Can God create a stone too heavy for him to lift? Can time have a beginning? Which came first, the chicken or the egg? Riddles, paradoxes, conundrums--for millennia the human mind has found such knotty logical problems both perplexing and irresistible. Now Roy Sorensen offers the first narrative history of paradoxes, a fascinating and eye-opening account that extends from the ancient Greeks, through the Middle Ages, the Enlightenment, and into the twentieth century. When Augustine asked what God was doing before He made the world, he was told: "Preparing hell for people who ask questions like that." A Brief History of the Paradox takes a close look at "questions like that" and the philosophers who have asked them, beginning with the folk riddles that inspired Anaximander to erect the first metaphysical system and ending with such thinkers as Lewis Carroll, Ludwig Wittgenstein, and W.V. Quine. Organized chronologically, the book is divided into twenty-four chapters, each of which pairs a philosopher with a major paradox, allowing for extended consideration and putting a human face on the strategies that have been taken toward these puzzles. Readers get to follow the minds of Zeno, Socrates, Aquinas, Ockham, Pascal, Kant, Hegel, and many other major philosophers deep inside the tangles of paradox, looking for, and sometimes finding, a way out. Filled with illuminating anecdotes and vividly written, A Brief History of the Paradox will appeal to anyone who finds trying to answer unanswerable questions a paradoxically pleasant endeavor.
Philosophy and the Labyrinths of the Mind
Author: Roy Sorensen
Publisher: Oxford University Press
In choosing between moral alternatives -- choosing between various forms of ethical action -- we typically make calculations of the following kind: A is better than B; B is better than C; therefore A is better than C. These inferences use the principle of transitivity and are fundamental to many forms of practical and theoretical theorizing, not just in moral and ethical theory but in economics. Indeed they are so common as to be almost invisible. What Larry Temkin's book shows is that, shockingly, if we want to continue making plausible judgments, we cannot continue to make these assumptions. Temkin shows that we are committed to various moral ideals that are, surprisingly, fundamentally incompatible with the idea that "better than" can be transitive. His book develops many examples where value judgments that we accept and find attractive, are incompatible with transitivity. While this might seem to leave two options -- reject transitivity, or reject some of our normative commitments in order to keep it -- Temkin is neutral on which path to follow, only making the case that a choice is necessary, and that the cost either way will be high. Temkin's book is a very original and deeply unsettling work of skeptical philosophy that mounts an important new challenge to contemporary ethics.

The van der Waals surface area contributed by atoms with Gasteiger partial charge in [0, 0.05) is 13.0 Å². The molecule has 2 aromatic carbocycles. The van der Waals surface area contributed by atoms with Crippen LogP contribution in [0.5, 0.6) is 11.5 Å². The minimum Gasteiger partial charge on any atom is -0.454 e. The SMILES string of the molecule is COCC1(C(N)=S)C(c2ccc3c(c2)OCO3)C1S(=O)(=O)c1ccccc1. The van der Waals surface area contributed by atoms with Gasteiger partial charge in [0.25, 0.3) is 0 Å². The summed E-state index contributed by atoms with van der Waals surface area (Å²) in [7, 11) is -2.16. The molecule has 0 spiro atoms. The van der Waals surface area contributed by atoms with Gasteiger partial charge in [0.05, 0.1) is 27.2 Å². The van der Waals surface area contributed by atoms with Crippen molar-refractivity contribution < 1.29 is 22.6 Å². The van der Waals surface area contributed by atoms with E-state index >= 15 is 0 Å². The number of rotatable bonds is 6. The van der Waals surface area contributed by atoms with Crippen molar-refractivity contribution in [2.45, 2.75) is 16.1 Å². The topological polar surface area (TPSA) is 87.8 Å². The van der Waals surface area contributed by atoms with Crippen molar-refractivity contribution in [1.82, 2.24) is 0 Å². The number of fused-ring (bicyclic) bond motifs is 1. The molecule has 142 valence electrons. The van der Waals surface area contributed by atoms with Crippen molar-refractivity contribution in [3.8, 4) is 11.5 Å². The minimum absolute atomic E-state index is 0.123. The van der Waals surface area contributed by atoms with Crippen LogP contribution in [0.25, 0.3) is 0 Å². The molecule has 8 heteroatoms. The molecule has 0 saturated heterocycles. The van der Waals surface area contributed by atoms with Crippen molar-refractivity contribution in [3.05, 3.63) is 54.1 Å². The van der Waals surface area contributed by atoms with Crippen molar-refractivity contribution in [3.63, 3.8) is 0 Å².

Moral Ideals and the Nature of Practical Reasoning
Author: Larry S. Temkin
Publisher: Oxford University Press
Platon: Menon Entstanden etwa zwischen 393 und 388 v. Chr. Erstdruck (in lateinischer Übersetzung durch Marsilio Ficino) in: Opera, Florenz o. J. (ca. 1482/84). Erstdruck des griechischen Originals in: Hapanta ta tu Platônos, herausgegeben von M. Musoros, Venedig 1513. Erste deutsche Übersetzung durch Friedrich Gedike in: Vier Dialogen des Platon, Berlin 1780. Der Text folgt der Übersetzung durch Ludwig von Georgii von 1860. Vollständige Neuausgabe mit einer Biographie des Autors. Herausgegeben von Karl-Maria Guth. Berlin 2016. Textgrundlage ist die Ausgabe: Platon: Sämtliche Werke. Berlin: Lambert Schneider, . Die Paginierung obiger Ausgabe wird in dieser Neuausgabe als Marginalie zeilengenau mitgeführt. Umschlaggestaltung von Thomas Schultz-Overhage unter Verwendung des Bildes: Raffael, Die Schule von Athen (Detail). Gesetzt aus der Minion Pro, 11 pt.
Publisher: BoD – Books on Demand
This is a philosophical introduction to Aristotle, and Professor Lear starts where Aristotle himself started. He introduces us to the essence of Aristotle's philosophy and guides us through all the central Aristotelian texts--selected from the Physics, Metaphysics, Ethics, Politics and the biological and logical works. The book is written in a direct, lucid style that engages the reader with the themes in an active and participatory manner. It will prove a stimulating introduction for all students of Greek philosophy and for a wide range of others interested in Aristotle as a giant figure in Western intellectual history.
The Desire to Understand
Author: Jonathan Lear
Publisher: Cambridge University Press
An Episodic History of Mathematics will acquaint students and readers with mathematical language, thought, and mathematical life by means of historically important mathematical vignettes. It will also serve to help prospective teachers become more familiar with important ideas of in the history of mathematicsboth classical and modern.Contained within are wonderful and engaging stories and anecdotes about Pythagoras and Galois and Cantor and Poincar, which let readers indulge themselves in whimsy, gossip, and learning. The mathematicians treated here were complex individuals who led colorful and fascinating lives, and did fascinating mathematics. They remain interesting to us as people and as scientists.This history of mathematics is also an opportunity to have some fun because the focus in this text is also on the practicalgetting involved with the mathematics and solving problems. This book is unabashedly mathematical. In the course of reading this book, the neophyte will become involved with mathematics by working on the same problems that, for instance, Zeno and Pythagoras and Descartes and Fermat and Riemann worked on.This is a book to be read, therefore, with pencil and paper in hand, and a calculator or computer close by. All will want to experiment; to try things; and become a part of the mathematical process.
Mathematical Culture Through Problem Solving
Author: Steven G. Krantz